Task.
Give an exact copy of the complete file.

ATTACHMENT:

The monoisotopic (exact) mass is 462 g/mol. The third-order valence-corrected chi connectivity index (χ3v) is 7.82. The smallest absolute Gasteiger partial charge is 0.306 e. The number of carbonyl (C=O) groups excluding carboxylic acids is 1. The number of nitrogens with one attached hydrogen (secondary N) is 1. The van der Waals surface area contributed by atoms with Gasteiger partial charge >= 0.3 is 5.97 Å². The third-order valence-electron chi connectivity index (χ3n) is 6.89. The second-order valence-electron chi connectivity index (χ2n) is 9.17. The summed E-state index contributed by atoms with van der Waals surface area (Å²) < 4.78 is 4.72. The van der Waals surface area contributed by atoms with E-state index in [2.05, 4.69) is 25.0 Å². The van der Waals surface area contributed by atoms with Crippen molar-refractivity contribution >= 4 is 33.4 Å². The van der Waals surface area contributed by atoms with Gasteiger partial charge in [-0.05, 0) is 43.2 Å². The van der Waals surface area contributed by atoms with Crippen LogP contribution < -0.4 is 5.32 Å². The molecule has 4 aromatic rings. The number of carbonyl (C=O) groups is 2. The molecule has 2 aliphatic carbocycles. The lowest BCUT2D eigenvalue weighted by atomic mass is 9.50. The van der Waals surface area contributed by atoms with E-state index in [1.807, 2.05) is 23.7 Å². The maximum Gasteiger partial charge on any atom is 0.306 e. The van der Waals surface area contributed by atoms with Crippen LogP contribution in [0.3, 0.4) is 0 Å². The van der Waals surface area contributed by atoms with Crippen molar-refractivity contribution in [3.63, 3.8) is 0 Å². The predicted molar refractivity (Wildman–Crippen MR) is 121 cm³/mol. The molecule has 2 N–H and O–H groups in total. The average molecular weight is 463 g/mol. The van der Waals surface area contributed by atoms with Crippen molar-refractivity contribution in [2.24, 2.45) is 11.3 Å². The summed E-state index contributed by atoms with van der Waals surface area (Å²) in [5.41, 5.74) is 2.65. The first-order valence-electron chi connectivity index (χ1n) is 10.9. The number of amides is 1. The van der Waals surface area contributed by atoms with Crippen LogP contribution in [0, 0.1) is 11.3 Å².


The monoisotopic (exact) mass is 462 g/mol. The third-order valence-corrected chi connectivity index (χ3v) is 7.82. The smallest absolute Gasteiger partial charge is 0.306 e. The number of carbonyl (C=O) groups excluding carboxylic acids is 1. The number of nitrogens with one attached hydrogen (secondary N) is 1. The van der Waals surface area contributed by atoms with Gasteiger partial charge >= 0.3 is 5.97 Å². The third-order valence-electron chi connectivity index (χ3n) is 6.89. The second-order valence-electron chi connectivity index (χ2n) is 9.17. The summed E-state index contributed by atoms with van der Waals surface area (Å²) < 4.78 is 4.72. The van der Waals surface area contributed by atoms with E-state index in [2.05, 4.69) is 25.0 Å². The van der Waals surface area contributed by atoms with Crippen molar-refractivity contribution >= 4 is 33.4 Å². The van der Waals surface area contributed by atoms with Gasteiger partial charge in [-0.05, 0) is 43.2 Å². The van der Waals surface area contributed by atoms with Crippen LogP contribution < -0.4 is 5.32 Å². The molecule has 4 aromatic rings. The number of carbonyl (C=O) groups is 2. The molecule has 2 aliphatic carbocycles. The lowest BCUT2D eigenvalue weighted by atomic mass is 9.50. The van der Waals surface area contributed by atoms with E-state index in [1.807, 2.05) is 23.7 Å². The maximum Gasteiger partial charge on any atom is 0.306 e. The van der Waals surface area contributed by atoms with Crippen LogP contribution in [0.3, 0.4) is 0 Å². The van der Waals surface area contributed by atoms with Crippen molar-refractivity contribution in [3.63, 3.8) is 0 Å². The predicted molar refractivity (Wildman–Crippen MR) is 121 cm³/mol. The molecule has 2 N–H and O–H groups in total. The average molecular weight is 463 g/mol. The van der Waals surface area contributed by atoms with Crippen molar-refractivity contribution in [2.24, 2.45) is 11.3 Å². The summed E-state index contributed by atoms with van der Waals surface area (Å²) in [5.41, 5.74) is 2.65. The first-order valence-electron chi connectivity index (χ1n) is 10.9. The number of amides is 1. The van der Waals surface area contributed by atoms with Crippen LogP contribution in [0, 0.1) is 11.3 Å².